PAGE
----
Podcast Using Gestures: Even Audio Podcasts

It’s a fact – using your hands when you speak can invigorate an audience. So when you are behind a mic for an audio show, do you stop doing it? Does it hurt or help the show?

Absolutely. Also, I stand up – My voice is totally different when I stand. People can also hear your smile. I learned all of this in a thirty year broadcasting career. People think it doesn’t matter, but everything you do changes your energy and therefore what people hear.

– Dorothy Wilhelm – It’s Never Too Late

When the presidential elections roll through like a steamroller operated by a 6 year old, we not only hear about how the candidate speaks but also how they present themselves. Mostly about hand gestures. They get critiqued because of how they move.

If you were to take a class on speaking you will get instruction on hand gestures. They show you the strongest and the weakest stances. Even when to come closer to an audience and move away.

Hand Gestures while Podcasting

Body Language Says it All – Even Without Seeing it.

It’s not as much the hand gestures, as it is the body language you convey. For instance, if you move to a forward stance, you are poised as more passionate about what you are talking about. If you lean back people might see you as not caring about a topic.

When you move your body your voice does change. For instance – if I start waiving my hands around when I talk, my pace in speaking will increase. I might even get a little louder.

Even blind people gesture. It is part of the way we communicate. Doing it helps make our language more expressive.

– John Cunningham – Relaxation Media

Things to Keep in Mind When Using Your Hands

  • If doing video, make sure your hands are visible as much as possible.
  • Never cross your arms. This is a negative stance.
  • Never put your hands in your pockets. This indicates you might be bored.
  • Slow down your gestures. Too fast and people can get confused
  • Follow through. Don’t stop halfway through a gesture – it will confuse people
Just don’t smack the desk or other fixtures.
– Ed Lucas – Jubilee Economics
*Note – If you do get emotional and smack over a lamp, explain that you did it and attribute to your passion.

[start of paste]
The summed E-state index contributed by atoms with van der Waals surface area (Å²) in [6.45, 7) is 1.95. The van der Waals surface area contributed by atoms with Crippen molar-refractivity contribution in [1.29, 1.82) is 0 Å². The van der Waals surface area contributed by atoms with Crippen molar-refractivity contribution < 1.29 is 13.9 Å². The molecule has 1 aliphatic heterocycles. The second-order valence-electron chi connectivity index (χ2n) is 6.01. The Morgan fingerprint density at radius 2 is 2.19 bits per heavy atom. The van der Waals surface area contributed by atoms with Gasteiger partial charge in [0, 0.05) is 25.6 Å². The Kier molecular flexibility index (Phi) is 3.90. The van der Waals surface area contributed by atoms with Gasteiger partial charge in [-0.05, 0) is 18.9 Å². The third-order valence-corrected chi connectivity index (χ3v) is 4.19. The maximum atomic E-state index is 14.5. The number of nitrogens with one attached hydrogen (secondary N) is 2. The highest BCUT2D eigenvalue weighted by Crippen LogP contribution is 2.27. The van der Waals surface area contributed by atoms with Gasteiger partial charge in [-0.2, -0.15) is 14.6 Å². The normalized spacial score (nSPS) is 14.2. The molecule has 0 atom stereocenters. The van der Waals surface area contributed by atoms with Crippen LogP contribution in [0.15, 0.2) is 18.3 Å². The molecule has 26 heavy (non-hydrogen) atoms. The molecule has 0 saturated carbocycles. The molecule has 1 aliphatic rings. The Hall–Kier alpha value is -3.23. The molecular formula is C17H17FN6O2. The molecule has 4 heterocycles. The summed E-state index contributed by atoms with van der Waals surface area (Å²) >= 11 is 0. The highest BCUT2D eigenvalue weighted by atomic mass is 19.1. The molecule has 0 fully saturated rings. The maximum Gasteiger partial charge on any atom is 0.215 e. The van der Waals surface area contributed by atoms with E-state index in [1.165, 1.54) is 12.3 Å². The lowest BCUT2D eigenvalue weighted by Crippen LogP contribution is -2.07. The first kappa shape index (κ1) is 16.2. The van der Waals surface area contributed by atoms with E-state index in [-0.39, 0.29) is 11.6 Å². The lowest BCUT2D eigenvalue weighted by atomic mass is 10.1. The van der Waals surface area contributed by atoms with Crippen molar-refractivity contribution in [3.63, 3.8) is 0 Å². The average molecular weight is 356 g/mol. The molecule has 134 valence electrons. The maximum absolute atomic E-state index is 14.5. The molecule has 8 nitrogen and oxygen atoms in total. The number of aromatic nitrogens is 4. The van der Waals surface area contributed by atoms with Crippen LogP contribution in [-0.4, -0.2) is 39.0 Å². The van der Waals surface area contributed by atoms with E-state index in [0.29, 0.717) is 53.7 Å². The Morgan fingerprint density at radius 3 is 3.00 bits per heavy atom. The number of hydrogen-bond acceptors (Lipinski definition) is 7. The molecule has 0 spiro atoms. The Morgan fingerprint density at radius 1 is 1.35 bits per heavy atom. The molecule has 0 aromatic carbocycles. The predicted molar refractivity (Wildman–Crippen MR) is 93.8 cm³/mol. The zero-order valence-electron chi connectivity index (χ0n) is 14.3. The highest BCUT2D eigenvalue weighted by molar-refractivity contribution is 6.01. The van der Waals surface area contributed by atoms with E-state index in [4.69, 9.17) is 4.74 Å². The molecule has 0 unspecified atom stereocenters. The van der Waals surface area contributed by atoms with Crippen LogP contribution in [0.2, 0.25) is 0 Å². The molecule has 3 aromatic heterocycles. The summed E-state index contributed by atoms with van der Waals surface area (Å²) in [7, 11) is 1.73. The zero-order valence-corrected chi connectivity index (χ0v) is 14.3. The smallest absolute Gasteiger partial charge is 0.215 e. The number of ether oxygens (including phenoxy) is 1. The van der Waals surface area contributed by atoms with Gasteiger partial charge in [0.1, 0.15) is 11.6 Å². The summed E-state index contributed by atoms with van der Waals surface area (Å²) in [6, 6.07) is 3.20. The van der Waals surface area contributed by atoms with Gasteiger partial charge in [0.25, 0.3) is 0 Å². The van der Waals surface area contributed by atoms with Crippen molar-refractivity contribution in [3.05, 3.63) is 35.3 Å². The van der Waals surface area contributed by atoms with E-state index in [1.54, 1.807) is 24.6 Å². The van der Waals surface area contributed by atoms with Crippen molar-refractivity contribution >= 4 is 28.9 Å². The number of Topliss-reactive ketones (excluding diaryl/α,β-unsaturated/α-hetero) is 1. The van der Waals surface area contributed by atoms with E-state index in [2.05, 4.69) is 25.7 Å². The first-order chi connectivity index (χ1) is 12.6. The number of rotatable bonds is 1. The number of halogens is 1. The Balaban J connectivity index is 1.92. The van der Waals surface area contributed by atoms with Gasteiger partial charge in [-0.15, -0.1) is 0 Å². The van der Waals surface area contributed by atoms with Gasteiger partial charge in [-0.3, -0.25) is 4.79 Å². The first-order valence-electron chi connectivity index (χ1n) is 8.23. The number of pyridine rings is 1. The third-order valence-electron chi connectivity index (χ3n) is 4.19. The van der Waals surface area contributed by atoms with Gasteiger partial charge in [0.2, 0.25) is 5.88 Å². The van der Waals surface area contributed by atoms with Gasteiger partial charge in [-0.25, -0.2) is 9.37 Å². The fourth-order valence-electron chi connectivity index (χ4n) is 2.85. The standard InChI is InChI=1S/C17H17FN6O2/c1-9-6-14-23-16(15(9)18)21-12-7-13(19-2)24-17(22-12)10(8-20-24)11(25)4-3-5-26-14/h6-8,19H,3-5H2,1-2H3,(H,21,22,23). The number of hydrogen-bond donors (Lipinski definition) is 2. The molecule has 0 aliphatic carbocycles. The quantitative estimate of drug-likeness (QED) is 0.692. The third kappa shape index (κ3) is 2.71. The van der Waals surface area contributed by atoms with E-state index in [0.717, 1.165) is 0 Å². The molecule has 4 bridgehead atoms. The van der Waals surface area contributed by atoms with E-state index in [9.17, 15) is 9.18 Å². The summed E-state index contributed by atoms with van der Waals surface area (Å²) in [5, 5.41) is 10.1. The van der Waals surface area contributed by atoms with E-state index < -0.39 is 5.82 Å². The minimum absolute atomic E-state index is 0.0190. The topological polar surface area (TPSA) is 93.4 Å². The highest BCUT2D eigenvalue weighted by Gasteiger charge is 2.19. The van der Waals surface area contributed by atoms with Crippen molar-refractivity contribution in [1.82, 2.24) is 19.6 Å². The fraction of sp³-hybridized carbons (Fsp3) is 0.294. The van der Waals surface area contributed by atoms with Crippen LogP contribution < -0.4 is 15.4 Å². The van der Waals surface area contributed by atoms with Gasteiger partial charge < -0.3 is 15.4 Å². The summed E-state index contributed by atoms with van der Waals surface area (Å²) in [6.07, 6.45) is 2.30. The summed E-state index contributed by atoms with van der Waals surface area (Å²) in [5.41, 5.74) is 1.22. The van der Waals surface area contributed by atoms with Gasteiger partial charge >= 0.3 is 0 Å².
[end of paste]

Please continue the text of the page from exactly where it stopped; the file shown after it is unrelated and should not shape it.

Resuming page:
Using Hand Gestures Helps.

Best Hand Gestures to Use

  1. Hands on the table, around a podium or computer
  2. Open Arms
  3. Pointer (without pointing)
  4.  Chopping motion
  5. Hand over Heart

Become an Insider and Read the Companion Article: Hand Gestures to Avoid 

I do more when I’m audio only because I want to ‘get into character’ and I know I must keep my head near the mic.

– Brian Parker – On the Horn

That is an interesting point. Its a great way to get into a character because you can start to imagine what you or another person would say. For example – if you were doing a Bob Dole imitation, hold your right hand in a fist or hold a pen with your thumb on top. If there is a noticeable tic in a celebrity, use it to help with your interpretation.

You can even get into “Radio voice” character by making your own mannerisms. It can help you with vocal levels, movement and more because it prepares you for the show.

I even do a “Three… two…one…” before a show with the hand gesture to get ready for on-air.

Props can also help convey a feeling or message in podcasting

Can You Get Away Without Gestures?

I don’t use gestures at all because I am holding my android tablet very still with two hands and reading the script off the screen.

– Kevin Mulryne – Yes Music Podcast

The answer is: YES! Gestures are not necessary. You can sit on your hands and still give a good podcast. As long as you convey your points or convey the passion without moving…

In Kevin’s comment – that technically is a gesture. Holding a device to read script is still a gesture. Its just not an animated gesture.

Takeaways from Gestures

  • There are good gestures and bad gestures
  • Gestures can help animate your voice
  • You don’t need to use your hands – whatever is comfortable
  • Gestures can help you get into a character
  • Hand gestures can also include body language

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